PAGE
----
Memories of Tremblant . . . Priceless

By Stella Rossovskaia

Tremblant in my memory is a collection of the bright sparks of heartwarming moments . . . although Tremblant can be very cold at times. I remember the rays of early morning sunshine while gliding with friends on the perfect velvet corduroy of First Tracks.  Skiing Tremblant is like a smooth dance that travels around the mountain’s perfectly groomed wide slopes with stunning views. “Rising and falling” like perfect waltz steps in a sparkling ballroom of blue sky and crystal chandeliers of snow and ice on the trees.

The name, Mont Tremblant, was derived from the Algonquin people, who called it the “trembling mountain”.  “Climb every mountain”, “Edelweiss”, “Blue Danube” or other beautiful music is usually playing in my mind when I ski at Tremblant. These memories are of moments of love for life, dear friends, mountains, sunshine and the snow.

I remember finishing the descent of the mountain (on skis or hiking the snowshoeing trails) via Panache trails surrounded by the trees and chalets, crossing little bridges, inhaling the aroma of the pine trees and fireplaces. While skiing with our club’s expert instructors, I remember taking the deep dive on the St Bernard diamond run straight into the village, with the view ahead of colourful buildings, skiers & boarders lined up at the gondola and the vibrant après ski scene at the base of the mountain.

I saw a tiny picture in a travel magazine once of Tremblant and fell in love with the picturesque alpine village with the big snowy mountain. I learned cross country skiing in school and decided to go with the flow, travelling was my main inspiration.  I joined the club 14 years ago to travel to Tremblant. In my first season I took a few downhill lessons, made many friends and that March I felt like I was flying on the Tremblant slopes, with a crew of happy beginners just like me.

That same year I volunteered for the Long Trips Committee.  In my second year I lead a trip to Tremblant in March – perfect for spring skiing and to finish the season strongly after building my skills and confidence during the few months of winter.

Inspired by the people I have met in the club, and also by my favourite Cirque du Soleil, I organized an Après ski party trip with the theme “Tremblant du Soleil”.  We watched a mix of Cirque du Soleil shows and Warren Miller movies on the bus, sharing jokes and laughter. At the party, a few members surprised us with their creative outfits, accessories and make-up. Seeing everybody’s happy faces after great ski days – priceless. Those moments of friendship are unforgettable.

The history of Tremblant as a ski resort has started as a one man’s dream. Joseph Ryan, an explorer from a wealthy American family from Philadelphia, who came to the region looking for gold in 1938 with friends. They climbed to the summit of Mont Tremblant with skis wrapped in seal skins for traction. After an exhausting trek to the summit, it is said that Joseph Ryan vowed to transform the landscape into a world-class alpine village. Only one year later, his dream was realized. In 1939, Joseph Ryan opened the Mont Tremblant Lodge and installed the first lift chair. The history of the resort includes rising and falling moments, ambitious investments and bankruptcies. The village we know now was developed by Intrawest, which expanded the pedestrian village with architecture reminiscent of traditional Quebec and built new ski lifts, including the gondola . Other changes included building the Grand Manitou summit lodge and a casino located at the base of the Soleil trails. Intrawest also transformed Blue Mountain and Whistler. Tremblant and Whistler have held the title of  #1 Ski resorts in Eastern and overall North America, partially thanks to the beautiful and well planned villages.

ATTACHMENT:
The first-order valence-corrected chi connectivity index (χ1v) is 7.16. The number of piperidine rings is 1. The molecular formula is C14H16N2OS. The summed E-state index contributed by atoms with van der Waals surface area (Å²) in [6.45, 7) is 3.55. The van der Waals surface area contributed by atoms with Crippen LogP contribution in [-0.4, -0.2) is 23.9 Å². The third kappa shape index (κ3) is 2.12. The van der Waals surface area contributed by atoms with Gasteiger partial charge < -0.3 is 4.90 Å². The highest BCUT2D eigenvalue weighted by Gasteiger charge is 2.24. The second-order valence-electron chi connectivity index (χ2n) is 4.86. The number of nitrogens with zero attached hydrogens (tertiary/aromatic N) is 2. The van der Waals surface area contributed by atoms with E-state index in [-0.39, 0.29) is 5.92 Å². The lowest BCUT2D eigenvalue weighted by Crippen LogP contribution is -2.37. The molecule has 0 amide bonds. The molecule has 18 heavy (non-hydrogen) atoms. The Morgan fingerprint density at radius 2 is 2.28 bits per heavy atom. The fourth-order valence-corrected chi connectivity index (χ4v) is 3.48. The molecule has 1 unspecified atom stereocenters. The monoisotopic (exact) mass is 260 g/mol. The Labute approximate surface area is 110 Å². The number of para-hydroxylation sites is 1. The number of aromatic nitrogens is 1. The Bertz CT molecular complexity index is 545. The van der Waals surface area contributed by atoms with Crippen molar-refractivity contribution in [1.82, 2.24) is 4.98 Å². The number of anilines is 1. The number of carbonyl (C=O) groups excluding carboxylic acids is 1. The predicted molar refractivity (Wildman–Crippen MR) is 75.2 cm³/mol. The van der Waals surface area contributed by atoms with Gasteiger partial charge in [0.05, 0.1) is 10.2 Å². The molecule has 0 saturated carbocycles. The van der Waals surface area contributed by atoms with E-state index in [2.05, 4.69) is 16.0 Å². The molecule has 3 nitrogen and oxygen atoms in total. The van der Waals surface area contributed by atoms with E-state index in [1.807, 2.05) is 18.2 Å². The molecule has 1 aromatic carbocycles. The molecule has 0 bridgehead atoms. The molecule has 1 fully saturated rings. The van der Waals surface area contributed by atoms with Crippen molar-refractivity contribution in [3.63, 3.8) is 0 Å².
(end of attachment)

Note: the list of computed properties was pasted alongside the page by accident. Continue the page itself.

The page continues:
HPSC has a long history with Tremblant. The club’s very first New Year’s Eve trip was to Mt. Tremblant to ring in the Centennial year in 1966-67. In the 1970s HPSC rented chalets in Tremblant (and also at Sutton and Blue Mountain).

I’ve been to Tremblant with the club many times. The most memorable trips being the 75th anniversary celebration of Tremblant and the year of our club’s 65th anniversary celebration. Some of the most precious moments for me are singing on the bus “Those were the days, my friends” – a song our members used to sing at the end of each day on overnight trips during the ‘60s and ‘70s; a tradition now forgotten, although remembered and shared with me by our instructors; as well as waltzing down and singing Blue Danube out loud and of course dancing.

Any Tremblant experience must include après ski at Place Saint-Bernard plaza with a live concert or DJ on stage in the spring and dancing at Le P’tit Caribou. We usually form a large circle on the dance floor and lead the dance starting early on and leaving just in time to rest before First Tracks the next day. The key is to dance until the point that you’ll be “steaming” when leaving Le P’tit Caribou on your short walk to the hotel.

We are living through trying times now, which brings out the best in people inspired with community spirit. By sharing our memories about the past and dreams about future happy moments with the club we celebrate life, elevate our spirit and generate positive energy to get through the last stages of this pandemic. 

Cheers dear friends to future club trips to Tremblant and many memorable adventures. Our club will be always part of Tremblant history: View this wonderful video of the early days of Tremblant:

Stella, Long Trips Committee volunteer